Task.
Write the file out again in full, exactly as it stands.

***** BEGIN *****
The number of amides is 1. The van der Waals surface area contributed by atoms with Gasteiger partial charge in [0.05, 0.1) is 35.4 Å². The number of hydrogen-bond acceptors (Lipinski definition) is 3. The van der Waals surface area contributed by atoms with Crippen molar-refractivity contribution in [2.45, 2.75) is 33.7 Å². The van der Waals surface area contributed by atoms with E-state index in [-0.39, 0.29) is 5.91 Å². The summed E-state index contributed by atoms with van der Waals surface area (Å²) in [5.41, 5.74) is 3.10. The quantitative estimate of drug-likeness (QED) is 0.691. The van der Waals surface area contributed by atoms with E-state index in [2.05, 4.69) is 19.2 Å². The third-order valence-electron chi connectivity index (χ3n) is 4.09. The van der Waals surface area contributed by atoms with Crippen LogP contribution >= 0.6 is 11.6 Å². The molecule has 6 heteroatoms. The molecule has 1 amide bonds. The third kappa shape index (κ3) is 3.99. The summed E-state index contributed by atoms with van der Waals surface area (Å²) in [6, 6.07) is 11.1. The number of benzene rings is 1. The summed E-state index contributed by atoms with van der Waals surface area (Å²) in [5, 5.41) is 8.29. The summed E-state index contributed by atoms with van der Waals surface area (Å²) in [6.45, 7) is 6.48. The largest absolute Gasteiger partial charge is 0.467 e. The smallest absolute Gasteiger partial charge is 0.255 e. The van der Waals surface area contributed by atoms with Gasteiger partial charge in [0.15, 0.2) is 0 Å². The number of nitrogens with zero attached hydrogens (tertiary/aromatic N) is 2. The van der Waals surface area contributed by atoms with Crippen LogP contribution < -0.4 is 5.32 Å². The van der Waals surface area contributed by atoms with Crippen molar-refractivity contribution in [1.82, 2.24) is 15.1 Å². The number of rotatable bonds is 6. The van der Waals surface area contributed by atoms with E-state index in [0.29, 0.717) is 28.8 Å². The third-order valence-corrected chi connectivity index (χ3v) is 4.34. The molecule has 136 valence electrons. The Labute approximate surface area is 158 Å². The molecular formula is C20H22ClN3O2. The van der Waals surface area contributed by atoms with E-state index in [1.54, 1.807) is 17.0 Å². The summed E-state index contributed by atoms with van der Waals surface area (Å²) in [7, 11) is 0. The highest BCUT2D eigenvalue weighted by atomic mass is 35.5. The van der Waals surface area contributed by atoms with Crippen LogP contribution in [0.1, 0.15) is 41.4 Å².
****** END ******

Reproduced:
The number of amides is 1. The van der Waals surface area contributed by atoms with Gasteiger partial charge in [0.05, 0.1) is 35.4 Å². The number of hydrogen-bond acceptors (Lipinski definition) is 3. The van der Waals surface area contributed by atoms with Crippen molar-refractivity contribution in [2.45, 2.75) is 33.7 Å². The van der Waals surface area contributed by atoms with E-state index in [-0.39, 0.29) is 5.91 Å². The summed E-state index contributed by atoms with van der Waals surface area (Å²) in [5.41, 5.74) is 3.10. The quantitative estimate of drug-likeness (QED) is 0.691. The van der Waals surface area contributed by atoms with E-state index in [2.05, 4.69) is 19.2 Å². The third-order valence-electron chi connectivity index (χ3n) is 4.09. The van der Waals surface area contributed by atoms with Crippen LogP contribution >= 0.6 is 11.6 Å². The molecule has 6 heteroatoms. The molecule has 1 amide bonds. The third kappa shape index (κ3) is 3.99. The summed E-state index contributed by atoms with van der Waals surface area (Å²) in [6, 6.07) is 11.1. The number of benzene rings is 1. The summed E-state index contributed by atoms with van der Waals surface area (Å²) in [5, 5.41) is 8.29. The summed E-state index contributed by atoms with van der Waals surface area (Å²) in [6.45, 7) is 6.48. The largest absolute Gasteiger partial charge is 0.467 e. The smallest absolute Gasteiger partial charge is 0.255 e. The van der Waals surface area contributed by atoms with Gasteiger partial charge in [0.15, 0.2) is 0 Å². The number of nitrogens with zero attached hydrogens (tertiary/aromatic N) is 2. The van der Waals surface area contributed by atoms with Crippen LogP contribution < -0.4 is 5.32 Å². The van der Waals surface area contributed by atoms with Crippen molar-refractivity contribution in [1.82, 2.24) is 15.1 Å². The number of rotatable bonds is 6. The van der Waals surface area contributed by atoms with E-state index in [0.29, 0.717) is 28.8 Å². The third-order valence-corrected chi connectivity index (χ3v) is 4.34. The molecule has 136 valence electrons. The Labute approximate surface area is 158 Å². The molecular formula is C20H22ClN3O2. The van der Waals surface area contributed by atoms with E-state index in [1.54, 1.807) is 17.0 Å². The summed E-state index contributed by atoms with van der Waals surface area (Å²) in [7, 11) is 0. The highest BCUT2D eigenvalue weighted by atomic mass is 35.5. The van der Waals surface area contributed by atoms with Crippen LogP contribution in [0.1, 0.15) is 41.4 Å².